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Article
A new approach to mineralization of biocompatible hydrogel scaffolds: an efficient process toward 3-dimensional bonelike composites
Orthopedics and Physical Rehabilitation Publications and Presentations
  • Jie Song, University of Massachusetts Medical School
  • Eduardo Saiz, Lawrence Berkeley National Laboratory
  • Carolyn R. Bertozzi, University of California
UMMS Affiliation
Department of Orthopedics and Physical Rehabilitation
Date
1-30-2003
Document Type
Article
Medical Subject Headings
Biocompatible Materials; Bone Substitutes; Durapatite; Hydrogels; Polyhydroxyethyl Methacrylate; X-Ray Diffraction
Abstract
As a first step toward the design and fabrication of biomimetic bonelike composite materials, we have developed a template-driven nucleation and mineral growth process for the high-affinity integration of hydroxyapatite with a poly(2-hydroxyethyl methacrylate) (pHEMA) hydrogel scaffold. A mineralization technique was developed that exposes carboxylate groups on the surface of cross-linked pHEMA, promoting high-affinity nucleation and growth of calcium phosphate on the surface, along with extensive calcification of the hydrogel interior. Robust surface mineral layers a few microns thick were obtained. The same mineralization technique, when applied to a hydrogel that is less prone to surface hydrolysis, led to distinctly different mineralization patterns, in terms of both the extent of mineralization and the crystallinity of the apatite grown on the hydrogel surface. This template-driven mineralization technique provides an efficient approach toward bonelike composites with high mineral-hydrogel interfacial adhesion strength.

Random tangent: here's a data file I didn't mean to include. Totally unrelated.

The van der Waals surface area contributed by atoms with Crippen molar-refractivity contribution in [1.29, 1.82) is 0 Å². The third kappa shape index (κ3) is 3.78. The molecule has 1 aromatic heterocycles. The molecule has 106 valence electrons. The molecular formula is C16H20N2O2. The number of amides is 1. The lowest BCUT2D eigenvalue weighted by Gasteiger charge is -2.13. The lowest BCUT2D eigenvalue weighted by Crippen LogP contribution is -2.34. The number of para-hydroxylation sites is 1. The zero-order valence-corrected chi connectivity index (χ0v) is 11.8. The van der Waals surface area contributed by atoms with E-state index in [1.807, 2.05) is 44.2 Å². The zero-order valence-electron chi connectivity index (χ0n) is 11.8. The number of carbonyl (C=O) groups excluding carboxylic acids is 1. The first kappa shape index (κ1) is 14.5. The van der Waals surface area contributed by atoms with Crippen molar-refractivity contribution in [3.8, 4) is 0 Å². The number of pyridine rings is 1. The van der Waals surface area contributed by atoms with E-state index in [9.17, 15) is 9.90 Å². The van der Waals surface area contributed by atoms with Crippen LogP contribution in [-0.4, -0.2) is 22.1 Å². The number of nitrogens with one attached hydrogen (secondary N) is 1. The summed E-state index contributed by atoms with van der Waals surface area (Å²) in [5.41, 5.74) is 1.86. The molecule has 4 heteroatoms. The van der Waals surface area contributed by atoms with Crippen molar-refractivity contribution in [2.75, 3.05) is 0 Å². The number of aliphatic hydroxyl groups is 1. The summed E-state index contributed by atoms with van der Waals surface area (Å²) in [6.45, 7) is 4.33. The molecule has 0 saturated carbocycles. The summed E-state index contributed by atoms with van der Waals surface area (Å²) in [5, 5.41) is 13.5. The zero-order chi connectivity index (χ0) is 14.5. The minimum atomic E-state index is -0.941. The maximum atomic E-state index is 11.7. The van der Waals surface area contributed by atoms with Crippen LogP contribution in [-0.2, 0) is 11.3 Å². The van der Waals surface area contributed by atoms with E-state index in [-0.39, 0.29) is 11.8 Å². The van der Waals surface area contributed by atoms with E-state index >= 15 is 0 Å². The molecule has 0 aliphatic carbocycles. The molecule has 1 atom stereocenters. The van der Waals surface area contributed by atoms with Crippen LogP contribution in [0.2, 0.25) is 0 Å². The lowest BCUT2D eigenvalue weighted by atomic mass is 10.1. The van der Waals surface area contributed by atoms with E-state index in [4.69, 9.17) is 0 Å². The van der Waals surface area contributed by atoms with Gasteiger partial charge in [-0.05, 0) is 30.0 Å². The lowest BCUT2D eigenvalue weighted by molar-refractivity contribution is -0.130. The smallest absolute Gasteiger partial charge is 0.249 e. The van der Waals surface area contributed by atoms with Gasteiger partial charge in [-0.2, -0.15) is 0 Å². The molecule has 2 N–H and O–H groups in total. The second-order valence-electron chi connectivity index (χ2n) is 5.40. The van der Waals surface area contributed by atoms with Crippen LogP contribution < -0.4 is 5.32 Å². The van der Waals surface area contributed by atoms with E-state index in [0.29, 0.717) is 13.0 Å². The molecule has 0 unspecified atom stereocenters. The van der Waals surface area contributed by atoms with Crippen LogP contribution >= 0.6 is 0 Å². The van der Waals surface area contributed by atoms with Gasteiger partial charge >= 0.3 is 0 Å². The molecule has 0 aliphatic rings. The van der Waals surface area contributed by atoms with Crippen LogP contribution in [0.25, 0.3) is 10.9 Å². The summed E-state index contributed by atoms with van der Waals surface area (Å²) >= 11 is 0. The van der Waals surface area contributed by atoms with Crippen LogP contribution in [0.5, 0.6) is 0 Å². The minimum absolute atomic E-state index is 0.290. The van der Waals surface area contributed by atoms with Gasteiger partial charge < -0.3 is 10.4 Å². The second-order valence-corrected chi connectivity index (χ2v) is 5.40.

Rights and Permissions
Citation: J Am Chem Soc. 2003 Feb 5;125(5):1236-43. Link to article on publisher's site
Related Resources
Link to Article in PubMed
PubMed ID
12553825
Citation Information
Jie Song, Eduardo Saiz and Carolyn R. Bertozzi. "A new approach to mineralization of biocompatible hydrogel scaffolds: an efficient process toward 3-dimensional bonelike composites" Vol. 125 Iss. 5 (2003) ISSN: 0002-7863 (Linking)
Available at: http://works.bepress.com/jie_song/30/